7. Oct. 23, 2008: Complaint with the Federal Election Commission by Citizens for Responsibility and Ethics alleged the $150,000-plus designer wardrobe the Republican Party bought to outfit Palin in her vice presidential quest violated Federal Election Campaign Act. The Washington watchdog group argued that candidates aren’t supposed to use donor money for personal expenses. The FEC ruled May 19 that party money is not covered by the ban.
9. Nov. 14, 2008: Accused Palin of partisan “post-election damage control” for talking to reporters about the campaign in her state office. Filed by Zane Henning, a North Slope worker from Wasilla, Palin’s hometown. Dismissed by state personnel board March 23.
10. Dec. 2, 2008: Alleged Palin violated ethics law by campaigning for Republican Sen. Saxby Chambliss of Georgia. Filed by Anthony Martin of Talkeetna. Dismissed by state personnel board March 23.
11. Dec. 18, 2008: Complaint contended Palin misused funds of the Alaska Seafood Marketing Institute, a quasi-government entity, to promote her political ambitions with advertisements featuring her, violating ethics law. The ads promoting Alaska seafood ran in the National Fisherman last year through November. Dismissed Jan. 12 after a personnel board investigation determined Palin’s only involvement was to give permission to use her image long before she was named McCain’s running mate.
12. Jan. 12: Complaint alleging interference in a job hiring was filed under the name of Edna Birch, a busybody character on the British soap opera Emmerdale. Palin’s attorney, Thomas Van Flein, said no one by that name could be found living in Alaska and the filer refused to use a real name, so the complaint was dismissed Feb. 20.
13. and 14. Jan. 26: Two complaints filed by McLeod alleged two of Palin’s top aides misused their official positions for Palin’s personal and political gain. The complaints said then-press secretary Bill McAllister and Kris Perry — director of the governor’s Anchorage office — worked on state time to benefit Palin’s interests during and after her vice presidential quest. Pending.
15. March 18: Contended Palin improperly used state staff, property, time and equipment for partisan political purposes. One of the grievances cited was Palin’s posting of her veep candidacy on the official state governor’s Web site — http://gov.state.ak.us/archive.php?id=1439&type=1 Complaint filed by McLeod. Dismissed May 27 as lacking merit by personnel board May 27.
16. March 24: Contended conflict of interest by Palin because she wore Arctic Cat logo gear during the Tesoro Iron Dog snowmobile race. Palin’s husband, Todd, is sponsored by Arctic Cat in the race. Filed by Linda Kellen Biegel, a Democratic blogger. Dismissed June 2.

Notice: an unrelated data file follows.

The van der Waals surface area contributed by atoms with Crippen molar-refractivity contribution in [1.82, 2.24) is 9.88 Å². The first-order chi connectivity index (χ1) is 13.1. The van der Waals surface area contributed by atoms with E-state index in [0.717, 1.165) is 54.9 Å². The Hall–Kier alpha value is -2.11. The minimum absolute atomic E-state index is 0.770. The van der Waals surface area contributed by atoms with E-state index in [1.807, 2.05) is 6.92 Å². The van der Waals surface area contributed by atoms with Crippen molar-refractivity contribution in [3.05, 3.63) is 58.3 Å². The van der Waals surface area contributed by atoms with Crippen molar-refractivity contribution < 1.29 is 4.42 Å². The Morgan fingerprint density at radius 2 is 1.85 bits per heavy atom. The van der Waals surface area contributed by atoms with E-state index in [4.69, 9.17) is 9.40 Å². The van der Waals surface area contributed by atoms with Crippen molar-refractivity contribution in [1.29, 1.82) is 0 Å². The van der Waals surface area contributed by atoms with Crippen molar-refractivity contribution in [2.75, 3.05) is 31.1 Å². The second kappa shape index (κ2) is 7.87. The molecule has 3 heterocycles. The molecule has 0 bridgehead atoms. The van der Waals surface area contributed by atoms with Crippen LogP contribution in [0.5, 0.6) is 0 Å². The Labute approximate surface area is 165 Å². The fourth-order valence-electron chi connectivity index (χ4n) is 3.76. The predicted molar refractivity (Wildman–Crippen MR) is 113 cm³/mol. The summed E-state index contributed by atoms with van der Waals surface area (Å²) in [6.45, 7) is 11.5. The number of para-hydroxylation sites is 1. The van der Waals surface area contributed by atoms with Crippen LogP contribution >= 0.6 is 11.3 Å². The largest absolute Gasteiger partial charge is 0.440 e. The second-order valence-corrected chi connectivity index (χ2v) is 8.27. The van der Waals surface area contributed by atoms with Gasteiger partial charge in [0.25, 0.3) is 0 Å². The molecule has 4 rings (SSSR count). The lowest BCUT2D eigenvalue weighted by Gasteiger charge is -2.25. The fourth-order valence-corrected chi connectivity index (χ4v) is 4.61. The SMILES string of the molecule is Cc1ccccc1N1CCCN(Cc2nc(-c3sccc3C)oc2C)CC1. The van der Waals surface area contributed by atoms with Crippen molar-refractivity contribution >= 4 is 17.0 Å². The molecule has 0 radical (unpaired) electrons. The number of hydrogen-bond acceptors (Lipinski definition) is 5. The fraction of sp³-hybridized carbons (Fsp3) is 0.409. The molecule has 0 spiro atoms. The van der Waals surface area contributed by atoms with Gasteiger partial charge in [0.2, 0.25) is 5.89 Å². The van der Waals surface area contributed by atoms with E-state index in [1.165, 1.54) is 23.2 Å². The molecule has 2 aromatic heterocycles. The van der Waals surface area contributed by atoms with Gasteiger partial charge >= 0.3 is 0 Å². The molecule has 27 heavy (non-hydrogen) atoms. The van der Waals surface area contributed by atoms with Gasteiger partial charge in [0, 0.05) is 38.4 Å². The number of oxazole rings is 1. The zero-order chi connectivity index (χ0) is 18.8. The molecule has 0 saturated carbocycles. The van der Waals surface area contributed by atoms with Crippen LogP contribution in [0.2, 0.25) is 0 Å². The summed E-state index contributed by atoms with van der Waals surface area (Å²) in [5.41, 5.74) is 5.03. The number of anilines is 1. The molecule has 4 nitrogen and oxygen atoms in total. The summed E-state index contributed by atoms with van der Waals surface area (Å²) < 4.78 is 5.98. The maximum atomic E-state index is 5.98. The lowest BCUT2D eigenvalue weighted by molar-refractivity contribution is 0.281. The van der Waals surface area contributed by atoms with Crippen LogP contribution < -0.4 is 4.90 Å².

17. April 22: Alleged that work with Palin’s political action committee violated two provisions of the Alaska Executive Branch Ethics Act by misusing her official position and accepting outside employment. Filed by Anchorage resident Sondra Tompkins. Dismissed as lacking merit by state personnel board May 8.
18. April 27: Contends Palin is misusing the governor’s office for personal gain by securing unwarranted benefits and receiving improper gifts through the Alaska Fund Trust. The fund was recently established by supporters to help Palin pay off more than $500,000 in legal debts stemming from other ethics complaints, including troopergate. Complaint filed by Eagle River resident, Kim Chatman. Pending.
Yes, most of these were resolved by the time Palin resigned. But can anyone say with a straight face that the stream of complaints would have ceased? Or that #18 would have been dismissed as well, leaving Palin on the hook for her legal bills for the rest of the term?
Palin was crippled as governor. She simply couldn’t carry out her duties as she had vowed to do. So she did the only honorable thing: she resigned and left her trusted lieutenant governor to carry out their work.
What gets Palin’s critics so bent out of shape over her “quitting” is that she is doing something virtually unheard of in major political figures, and utterly incomprehensible to most hard-core political junkies: she simply doesn’t feel the need to hold the reins of power. She is more interested in results than personal glory, and if achieving her ends means giving up power or prestige, then fine.
In both cases, her resignation did several things: it exposed and ended the machinations of their enemies, and freed her to continue her efforts without the constraints of public office.
That, folks, is not the mark of a “quitter.” That is the mark of a winner. That is the mark of someone who doesn’t take her eyes off her end goal, and doesn’t let herself be distracted by such concerns as ego or personal aggrandizement or the trappings of power and prestige to achieve what she sees as the greater good.
And in the process, she deftly and gracefully shows just what utter scumbags her enemies are, and what depths they will go to in their efforts to defeat her.
In some ways, she reminds me of someone else who liberals found dangerous to misunderestimate…